Verse > Anthologies > T. R. Smith, ed. > Poetica Erotica: A Collection of Rare and Curious Amatory Verse
T. R. Smith, comp.  Poetica Erotica: Rare and Curious Amatory Verse.  1921–22.
The Description of Silvestro’s Lady
By Robert Greene (1558–1592)
(From Morando, The Tritameron of Love, 1587)

HER stature like the tall straight cedar-trees
Whose stately bulks do fame th’ Arabian groves;
A pace like princely Juno when she brav’d
The Queen of Love ’fore Paris in the vale;
A front beset with love and courtesy;        5
A face like modest Pallas when she blush’d
A silly shepherd should be beauty’s judge;
A lip sweet ruby-red, grac’d with delight;
A cheek wherein for interchange of hue
A wrangling strife ’twixt lily and the rose;        10
Her eyes two twinkling stars in winter-nights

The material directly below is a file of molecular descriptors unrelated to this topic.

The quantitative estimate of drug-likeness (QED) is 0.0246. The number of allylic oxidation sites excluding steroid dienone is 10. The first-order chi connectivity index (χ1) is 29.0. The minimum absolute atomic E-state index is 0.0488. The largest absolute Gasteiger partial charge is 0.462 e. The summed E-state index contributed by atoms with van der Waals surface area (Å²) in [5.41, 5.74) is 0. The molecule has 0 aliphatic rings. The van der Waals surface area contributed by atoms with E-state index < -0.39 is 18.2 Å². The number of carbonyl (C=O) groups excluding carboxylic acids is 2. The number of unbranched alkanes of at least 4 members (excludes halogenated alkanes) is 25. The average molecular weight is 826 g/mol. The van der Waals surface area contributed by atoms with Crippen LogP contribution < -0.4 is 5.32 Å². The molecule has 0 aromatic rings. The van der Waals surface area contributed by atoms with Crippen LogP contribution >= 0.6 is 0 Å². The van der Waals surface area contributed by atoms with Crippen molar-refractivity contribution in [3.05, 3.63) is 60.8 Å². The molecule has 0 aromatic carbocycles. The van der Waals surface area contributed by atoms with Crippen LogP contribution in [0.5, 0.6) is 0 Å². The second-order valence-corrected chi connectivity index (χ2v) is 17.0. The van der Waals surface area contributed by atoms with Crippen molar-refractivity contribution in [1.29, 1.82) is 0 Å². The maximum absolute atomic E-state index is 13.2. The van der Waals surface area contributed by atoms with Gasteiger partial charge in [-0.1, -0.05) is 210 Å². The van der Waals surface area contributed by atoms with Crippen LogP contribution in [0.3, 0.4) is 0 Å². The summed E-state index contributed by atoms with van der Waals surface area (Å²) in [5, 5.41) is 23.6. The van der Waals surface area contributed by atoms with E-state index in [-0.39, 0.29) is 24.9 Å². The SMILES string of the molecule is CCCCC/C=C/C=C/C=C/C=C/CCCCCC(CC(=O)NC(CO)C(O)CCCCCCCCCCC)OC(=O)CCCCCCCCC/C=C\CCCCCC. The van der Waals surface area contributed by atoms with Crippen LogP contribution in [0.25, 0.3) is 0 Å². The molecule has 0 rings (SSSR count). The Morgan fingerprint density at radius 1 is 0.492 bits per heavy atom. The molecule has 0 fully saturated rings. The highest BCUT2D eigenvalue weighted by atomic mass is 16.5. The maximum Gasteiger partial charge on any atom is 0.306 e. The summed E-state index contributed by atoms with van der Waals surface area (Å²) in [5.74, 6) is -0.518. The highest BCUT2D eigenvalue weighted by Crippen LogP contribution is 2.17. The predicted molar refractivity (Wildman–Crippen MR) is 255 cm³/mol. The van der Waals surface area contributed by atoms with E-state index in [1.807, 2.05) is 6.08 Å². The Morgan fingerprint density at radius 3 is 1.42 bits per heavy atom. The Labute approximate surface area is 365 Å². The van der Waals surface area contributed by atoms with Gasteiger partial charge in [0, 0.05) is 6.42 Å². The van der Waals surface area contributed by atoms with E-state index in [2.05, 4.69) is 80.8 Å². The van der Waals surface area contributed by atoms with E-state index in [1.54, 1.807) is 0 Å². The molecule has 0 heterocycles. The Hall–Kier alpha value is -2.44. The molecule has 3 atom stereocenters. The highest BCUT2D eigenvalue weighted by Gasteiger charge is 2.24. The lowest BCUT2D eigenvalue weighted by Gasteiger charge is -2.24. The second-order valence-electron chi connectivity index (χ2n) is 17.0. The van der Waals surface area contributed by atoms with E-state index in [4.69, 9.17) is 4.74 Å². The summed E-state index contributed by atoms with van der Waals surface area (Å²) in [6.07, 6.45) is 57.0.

When chilling frost doth clear the azur’d sky;
Her hair of golden hue doth dim the beams
That proud Apollo giveth from his coach;
The Gnidian doves, whose white and snowy pens        15
Do stain the silver-streaming ivory,
May not compare with those two moving hills
Which, topp’d with pretty teats, discover down a vale
Wherein the God of Love may deign to sleep;
A foot like Thetis when she tripp’d the sands        20
To steal Neptunus’ favour with her steps;
In fine a piece, despite of beauty, fram’d
To show what Nature’s lineage could afford.

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